Great research, Lani! I had looked at the site including vendor’s application form and wondered, like you, what costs would be for chosen entrants.  This just got clipped to Evernote!

  4. entrepreneurSF

    November 14, 2012 at 8:08 pm

    We’re launching an awesome, next generation transaction system for real estate agents and clients on November 28th, and we’re probably going to apply to REach, even if there is a fee if we get accepted. Of course, that depends on how much the fee is. However, assuming it’s reasonable, we recognize the strength of NAR’s brand and what it could mean from a distribution standpoint, so it’s not a deterrent at all.
    Remember — scaling a tech startup is all about execution and there are a million other startups with the same idea as you/us.  The ones that execute the best win.  I think a big part of executing successfully is getting a top-tiered brand like NAR behind us.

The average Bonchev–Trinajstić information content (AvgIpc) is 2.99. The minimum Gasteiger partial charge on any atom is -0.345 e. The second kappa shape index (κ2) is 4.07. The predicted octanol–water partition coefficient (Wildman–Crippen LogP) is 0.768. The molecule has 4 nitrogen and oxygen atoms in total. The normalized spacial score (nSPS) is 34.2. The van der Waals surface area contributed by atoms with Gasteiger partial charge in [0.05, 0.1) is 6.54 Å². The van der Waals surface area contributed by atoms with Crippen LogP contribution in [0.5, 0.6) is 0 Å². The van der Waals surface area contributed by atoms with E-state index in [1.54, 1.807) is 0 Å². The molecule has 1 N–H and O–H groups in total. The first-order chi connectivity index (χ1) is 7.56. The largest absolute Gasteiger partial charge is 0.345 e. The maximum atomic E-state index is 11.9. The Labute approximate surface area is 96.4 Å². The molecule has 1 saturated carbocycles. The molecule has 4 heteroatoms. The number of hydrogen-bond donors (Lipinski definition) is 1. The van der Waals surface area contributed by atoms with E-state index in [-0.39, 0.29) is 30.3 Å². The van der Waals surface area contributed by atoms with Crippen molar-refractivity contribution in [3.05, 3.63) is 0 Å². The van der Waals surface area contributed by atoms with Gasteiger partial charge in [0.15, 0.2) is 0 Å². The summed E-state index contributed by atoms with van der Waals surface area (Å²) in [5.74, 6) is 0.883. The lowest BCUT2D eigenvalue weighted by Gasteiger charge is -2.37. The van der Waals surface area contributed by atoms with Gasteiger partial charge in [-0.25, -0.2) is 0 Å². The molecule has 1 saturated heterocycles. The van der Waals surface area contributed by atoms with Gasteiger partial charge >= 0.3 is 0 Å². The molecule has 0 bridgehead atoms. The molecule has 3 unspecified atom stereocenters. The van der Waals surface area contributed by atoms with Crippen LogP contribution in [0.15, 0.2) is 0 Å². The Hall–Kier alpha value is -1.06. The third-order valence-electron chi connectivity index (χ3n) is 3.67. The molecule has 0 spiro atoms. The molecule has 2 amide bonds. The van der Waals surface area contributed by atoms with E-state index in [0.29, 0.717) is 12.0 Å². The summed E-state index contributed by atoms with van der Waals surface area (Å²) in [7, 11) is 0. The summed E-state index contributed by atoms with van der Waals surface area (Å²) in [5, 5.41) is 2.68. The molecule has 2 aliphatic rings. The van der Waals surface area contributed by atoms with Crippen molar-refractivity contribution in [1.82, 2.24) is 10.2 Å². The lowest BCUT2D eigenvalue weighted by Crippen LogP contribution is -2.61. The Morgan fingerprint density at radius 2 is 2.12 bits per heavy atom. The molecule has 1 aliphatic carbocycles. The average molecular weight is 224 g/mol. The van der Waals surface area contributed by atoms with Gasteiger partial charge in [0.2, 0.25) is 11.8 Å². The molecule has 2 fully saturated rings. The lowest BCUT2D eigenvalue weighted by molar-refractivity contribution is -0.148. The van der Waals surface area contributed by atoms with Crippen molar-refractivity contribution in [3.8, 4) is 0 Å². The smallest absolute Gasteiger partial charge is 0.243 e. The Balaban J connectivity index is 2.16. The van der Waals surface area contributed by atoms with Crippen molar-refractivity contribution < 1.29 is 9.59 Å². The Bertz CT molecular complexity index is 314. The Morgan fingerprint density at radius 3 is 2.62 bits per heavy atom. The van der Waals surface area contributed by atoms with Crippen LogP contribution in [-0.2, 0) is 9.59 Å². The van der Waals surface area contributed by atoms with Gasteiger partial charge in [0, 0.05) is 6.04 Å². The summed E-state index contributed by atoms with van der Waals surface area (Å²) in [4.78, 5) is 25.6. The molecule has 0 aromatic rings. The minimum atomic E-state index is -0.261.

And as far as semantics are concerned, we don’t really care if it’s called an incubator, a marketing partnership, or something else, as long as it delivers what the program promises.

  5. tinainvirginia

    November 15, 2012 at 1:29 pm

    Having recently attended a luncheon meeting regarding REach (which included a very lively discussion), I really feel the fee issue is not looking at the big picture.  What other “incubator” can put a brand like NAR, along with it’s membership numbers, behind a new company?  It’s a proven fact that if you offer a free lunch, you will get less significant participation than if you offer one with a small fee.  Where there’s personal investment, there’s loyalty.  This is a brand new venture and I’m sure there will be changes as the learning opportunities present themselves.  I applaud NAR for creating and implementing REach and look forward to watching it grow.